TORONTO - Coming off a pair of lost seasons with the Atlanta Hawks, his hometown team, Lou Williams found out he had been traded to Toronto in late July.
Williams knew Kyle Lowry, a Philadelphia-native, from his time playing with the 76ers earlier in his career. The Raptors' point guard was the first of his new teammates to give him a call.
"Kyle had set my bar early," Williams told reporters. "He said he expected me to average 15 points a game [and] he expected me to be the sixth man on this team. That was one of the things that I took and I ran with it."
Last week Williams wrapped up his first season with Toronto, his 10th in the NBA, averaging a personal-best 15.5 points per game. On Monday he was named the league's best reserve.
"It means tons more now," said the 28-year-old guard after receiving his Sixth Man of the Year trophy at the Fairmont Royal York hotel in downtown Toronto Monday afternoon. "To win it in my first year in Toronto, to win it right after being traded and to go through so much adversity. Timing is everything. If I was ever going to win it, I think this is the perfect time."
It's easy to misinterpret his calm, cool and collected demeanour for indifference. Williams rarely shows emotion on or off the court. However, with his family, friends and teammates in attendance as he accepted the award, he couldn't help but smile as he reflected back on his uncertain past while looking ahead to a future he hopes will be in Toronto.
Williams finished as the runner-up for this award back in 2011-12, his last of seven seasons with Philadelphia. That summer he signed in Atlanta, just a half hour drive from Gwinnett County where he grew up. He played 39 games for the Hawks before suffering a freak injury while planting and going up for a shot on the fast break. He had torn his ACL.
"It was scary," he remembers. "Once I tore my ACL, I said early on that was the closest I felt to retirement. You don't know what's ahead - the fear of not knowing, as people say. I didn't know what kind of player I'd be. Once I finally got back on the court, I realized I couldn't jump as high. I wasn't as fast. It takes me a little while to get my legs going. It's a frightening thing. To be here today is extremely gratifying."
He believed he could work his way back, to some capacity, but wondered if he'll ever play at the same level again. Upon his return to the Hawks the following season, those fears were confirmed. Expectedly, his knee was still in the long process of healing and he would be forced to alter his game on the fly. The results were mixed and Williams needed a new start, prompting his offseason trade to the Raptors.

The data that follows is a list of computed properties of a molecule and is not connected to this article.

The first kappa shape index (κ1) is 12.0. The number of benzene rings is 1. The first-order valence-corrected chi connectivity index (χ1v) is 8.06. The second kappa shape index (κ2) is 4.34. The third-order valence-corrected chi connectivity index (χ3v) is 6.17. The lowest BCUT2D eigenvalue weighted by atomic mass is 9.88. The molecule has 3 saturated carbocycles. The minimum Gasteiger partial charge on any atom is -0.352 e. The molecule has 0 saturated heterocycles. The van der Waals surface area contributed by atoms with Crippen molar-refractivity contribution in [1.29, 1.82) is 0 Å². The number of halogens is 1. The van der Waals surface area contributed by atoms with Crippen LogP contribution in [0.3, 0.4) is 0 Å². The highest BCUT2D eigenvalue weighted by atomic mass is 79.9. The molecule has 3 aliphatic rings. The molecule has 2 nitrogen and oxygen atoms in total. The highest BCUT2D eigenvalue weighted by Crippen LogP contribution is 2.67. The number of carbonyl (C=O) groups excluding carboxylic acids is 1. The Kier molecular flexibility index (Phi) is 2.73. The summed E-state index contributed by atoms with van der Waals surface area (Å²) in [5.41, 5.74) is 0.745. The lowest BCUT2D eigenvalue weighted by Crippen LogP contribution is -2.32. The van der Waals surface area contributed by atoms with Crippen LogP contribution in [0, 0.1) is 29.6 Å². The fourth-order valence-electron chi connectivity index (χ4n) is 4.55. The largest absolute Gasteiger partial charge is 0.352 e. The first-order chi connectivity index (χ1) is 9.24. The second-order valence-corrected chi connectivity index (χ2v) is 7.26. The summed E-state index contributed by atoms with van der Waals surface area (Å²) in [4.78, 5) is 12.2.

Entering the final year of his contract, Williams was acquired for the partially guaranteed contract of John Salmons, a coup for Raptors GM Masai Ujiri.
Williams will hit unrestricted free agency this summer and while he should draw plenty of outside interest and earn a hefty raise, he has no immediate plans to look for new employment.
"[Staying in Toronto] would be ideal for me," he said. "Just the culture that they're building here, just the identity that this team and this town has, I really want to be a part of it. I look forward to it. I don't want to say hopefully we get something done, I'm really positive that we will get something done. I don't see why not, at this point. So I just look forward to the future here."
Of course, a lot could change between now and July, when NBA free agency officially opens. It takes two to tango - the Raptors would have to be willing to pay up in order to keep Williams from moving south and with the salary cap set to skyrocket the following summer, the market figures to be an unpredictable one.
For now, Williams is content with where he's at, mostly because he remembers how hard it's been to get to this point. He's found a home with the Raptors and they've welcomed him with open arms, right from the start.
"I've never, in my 10-year career, I've never been over to my teammates' houses, different homes as much as I have with this group," he said. "We sit around, we watch games, we break down games, we talk about our team. And just the camaraderie and the bond that these guys have is head over heels, completely different than what I've experienced on other teams."
"He is a cool dude," DeMar DeRozan said of his teammate. "Lou Will is the coolest dude in the world. If you can't tell on the court, now you know."
Outwardly, Williams is quiet by nature, he's conscientious and respectful. Those who are around him on a daily basis speak of his understated sense of humour. He's comfortable in his own skin.
"It just comes with the experience," he said. "I never get too high, I never get too low because at any moment, things can change. I felt like I could have been the sixth man before, and it didn't happen. I thought I was off to a great start in Atlanta, and I tear my ACL. I've learned over the years to always stay even-keel. When something is set in stone for you to be excited about, you relish that moment and you move on."